Afghanistan's VP Amrullah Saleh Declares Himself Caretaker President, Calls On Supporters To 'Join The Resistance' Against Taliban

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Amrullah Saleh, who was serving as the First Vice President of Afghanistan before the Taliban takeover, has called on the Afghans who are against the new regime to "join the resistance" against it.

In a tweet earlier today, Saleh said the Afghans have not lost their spirit to fight and will continue the resistance against the Taliban.

Citing the provisions of the Constitution of Afghanistan, Saleh has also declared himself the caretaker President of Afghanistan.

"Am reaching out to all leaders to secure their support & consensus," he said, adding that he has not left the country.

The Afghan leader, who also served as the director of the Afghan intelligence agency National Directorate of Security from 2004 to 2010, did not leave the country after Taliban fighters reached Kabul on 15 August. He is believed to be in the Panjshir Valley (northeast of Kabul), the country's last remaining holdout in the fight against the Taliban.

Before going underground on15 August, Saleh had said that he would not bow down to the Taliban under any circumstances.

"I won't disappoint millions who listened to me. I will never be under one ceiling with Taliban. NEVER," he wrote on Twitter, adding that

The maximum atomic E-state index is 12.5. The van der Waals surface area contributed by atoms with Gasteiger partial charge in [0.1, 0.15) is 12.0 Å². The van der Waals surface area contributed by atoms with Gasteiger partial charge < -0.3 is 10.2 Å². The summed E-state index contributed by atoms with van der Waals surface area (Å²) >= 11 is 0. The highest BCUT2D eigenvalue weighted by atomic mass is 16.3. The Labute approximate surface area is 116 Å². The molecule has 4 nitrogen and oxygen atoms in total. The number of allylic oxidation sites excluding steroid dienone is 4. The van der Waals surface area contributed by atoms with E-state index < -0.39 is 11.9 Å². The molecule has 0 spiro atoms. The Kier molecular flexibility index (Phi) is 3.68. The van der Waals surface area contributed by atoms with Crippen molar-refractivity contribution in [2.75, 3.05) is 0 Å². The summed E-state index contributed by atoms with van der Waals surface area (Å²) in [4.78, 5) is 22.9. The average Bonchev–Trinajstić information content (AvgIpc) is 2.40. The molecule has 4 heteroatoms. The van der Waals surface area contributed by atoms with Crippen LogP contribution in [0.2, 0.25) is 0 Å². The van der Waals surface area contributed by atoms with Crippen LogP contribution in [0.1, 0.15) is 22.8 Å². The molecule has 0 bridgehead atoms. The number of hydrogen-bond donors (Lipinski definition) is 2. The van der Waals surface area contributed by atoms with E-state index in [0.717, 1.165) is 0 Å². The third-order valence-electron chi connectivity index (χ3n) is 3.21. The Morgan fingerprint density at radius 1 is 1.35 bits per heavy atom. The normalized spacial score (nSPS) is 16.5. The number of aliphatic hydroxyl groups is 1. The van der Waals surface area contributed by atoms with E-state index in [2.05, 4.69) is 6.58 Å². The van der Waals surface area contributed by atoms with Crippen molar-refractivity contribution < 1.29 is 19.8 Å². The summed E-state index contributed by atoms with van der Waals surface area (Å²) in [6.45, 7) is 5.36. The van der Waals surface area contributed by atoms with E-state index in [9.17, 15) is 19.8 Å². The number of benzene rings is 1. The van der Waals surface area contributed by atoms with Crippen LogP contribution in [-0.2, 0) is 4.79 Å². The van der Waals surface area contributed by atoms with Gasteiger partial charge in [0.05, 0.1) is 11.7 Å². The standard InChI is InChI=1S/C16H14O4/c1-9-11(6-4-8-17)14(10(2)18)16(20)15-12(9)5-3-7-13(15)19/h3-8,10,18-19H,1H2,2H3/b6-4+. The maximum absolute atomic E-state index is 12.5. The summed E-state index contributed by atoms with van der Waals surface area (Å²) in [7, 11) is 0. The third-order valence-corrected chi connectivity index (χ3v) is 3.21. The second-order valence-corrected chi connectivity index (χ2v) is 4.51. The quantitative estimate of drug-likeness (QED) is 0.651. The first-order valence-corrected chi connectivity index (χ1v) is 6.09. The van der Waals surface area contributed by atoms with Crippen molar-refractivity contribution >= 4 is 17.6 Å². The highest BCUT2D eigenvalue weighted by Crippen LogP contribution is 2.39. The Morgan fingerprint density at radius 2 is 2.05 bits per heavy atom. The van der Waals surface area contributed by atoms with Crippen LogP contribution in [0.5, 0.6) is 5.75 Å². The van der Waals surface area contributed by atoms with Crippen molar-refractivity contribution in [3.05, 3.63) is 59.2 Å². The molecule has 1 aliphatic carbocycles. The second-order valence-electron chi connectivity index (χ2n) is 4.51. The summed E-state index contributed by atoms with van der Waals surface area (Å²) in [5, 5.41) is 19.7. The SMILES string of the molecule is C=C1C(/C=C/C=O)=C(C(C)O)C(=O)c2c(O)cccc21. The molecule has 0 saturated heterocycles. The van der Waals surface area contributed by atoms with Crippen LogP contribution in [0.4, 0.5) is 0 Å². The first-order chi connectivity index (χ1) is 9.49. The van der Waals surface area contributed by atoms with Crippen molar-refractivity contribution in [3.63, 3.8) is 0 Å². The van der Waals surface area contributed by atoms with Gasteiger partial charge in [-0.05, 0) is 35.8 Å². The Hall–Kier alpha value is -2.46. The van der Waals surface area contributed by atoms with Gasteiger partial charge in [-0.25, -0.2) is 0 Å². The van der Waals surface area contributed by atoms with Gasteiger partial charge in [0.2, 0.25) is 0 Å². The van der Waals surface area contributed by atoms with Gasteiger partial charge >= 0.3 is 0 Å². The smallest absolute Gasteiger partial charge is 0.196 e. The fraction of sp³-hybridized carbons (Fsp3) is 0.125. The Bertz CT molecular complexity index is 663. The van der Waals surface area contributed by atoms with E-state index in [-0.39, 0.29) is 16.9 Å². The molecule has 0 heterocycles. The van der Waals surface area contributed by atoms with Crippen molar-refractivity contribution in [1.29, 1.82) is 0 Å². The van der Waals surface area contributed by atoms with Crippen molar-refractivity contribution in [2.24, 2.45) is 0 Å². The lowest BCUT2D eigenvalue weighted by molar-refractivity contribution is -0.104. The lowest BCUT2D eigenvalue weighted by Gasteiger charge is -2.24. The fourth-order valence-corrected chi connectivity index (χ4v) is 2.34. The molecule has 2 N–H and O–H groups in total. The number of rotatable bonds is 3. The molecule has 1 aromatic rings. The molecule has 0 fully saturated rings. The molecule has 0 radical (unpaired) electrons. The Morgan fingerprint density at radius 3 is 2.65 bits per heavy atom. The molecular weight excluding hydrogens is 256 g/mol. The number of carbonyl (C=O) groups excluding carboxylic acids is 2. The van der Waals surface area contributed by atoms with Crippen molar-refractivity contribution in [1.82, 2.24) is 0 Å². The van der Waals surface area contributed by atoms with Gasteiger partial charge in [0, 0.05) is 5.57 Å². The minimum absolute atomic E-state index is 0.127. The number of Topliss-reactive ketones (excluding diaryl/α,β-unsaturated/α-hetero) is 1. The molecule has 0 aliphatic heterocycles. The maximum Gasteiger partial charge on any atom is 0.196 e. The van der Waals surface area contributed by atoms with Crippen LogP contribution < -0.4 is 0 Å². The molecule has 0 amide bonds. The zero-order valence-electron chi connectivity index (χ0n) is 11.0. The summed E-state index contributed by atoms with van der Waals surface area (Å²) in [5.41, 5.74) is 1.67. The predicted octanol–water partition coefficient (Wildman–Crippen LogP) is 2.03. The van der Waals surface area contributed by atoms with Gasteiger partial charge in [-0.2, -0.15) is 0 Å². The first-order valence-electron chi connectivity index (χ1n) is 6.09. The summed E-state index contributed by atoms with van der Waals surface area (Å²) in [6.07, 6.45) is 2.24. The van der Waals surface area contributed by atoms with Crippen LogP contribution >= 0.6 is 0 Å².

"I will never betray d soul & legacy of my hero Ahmad Shah Masoud, the commander, the legend & the guide," he added.

In the early 1990s, Saleh had fought against the Soviet-backed regime in Kabul under Ahmad Shah Massoud, a charismatic Afghan resistance leader.

In the latter part of the decade, after the Taliban took over Kabul and much of Afghanistan, Saleh fought against the Pakistan-backed regime as part of the Northern Alliance, a loose coalition of anti-Taliban ethnic militias led by Massoud and support by Russia and India. During the Taliban rule in Kabul, which started in 1996, it controlled a small part of the Afghan territory bordering the former Soviet republics of central Asia.

At one point, Massoud had posted Saleh in Dushanbe, the Tajik capital, to lead the international liaison office of the Northern Alliance. Saleh had arranged the meeting between the Indian Ambassador to Tajikistan Bharath Raj Muthu Kumar and Masooud, which lead to India providing extensive assistance to the Northern Alliance.

"Short of sending heavy equipment, India provided extensive assistance to the Northern Alliance — uniforms, ordnance, mortars, small armaments, refurbished Kalashnikovs seized in Kashmir, combat and winter clothes, packaged food, medicines, and funds through his brother in London, Wali Massoud. Assistance would be delivered circuitously with the help of other countries who helped this outreach," a report says.

With the Taliban back in Kabul 20 years after being forced out by the United States, many are expecting him to pick up the mantel of resistance by reviving the Northern Alliance in the Panjshir Valley.

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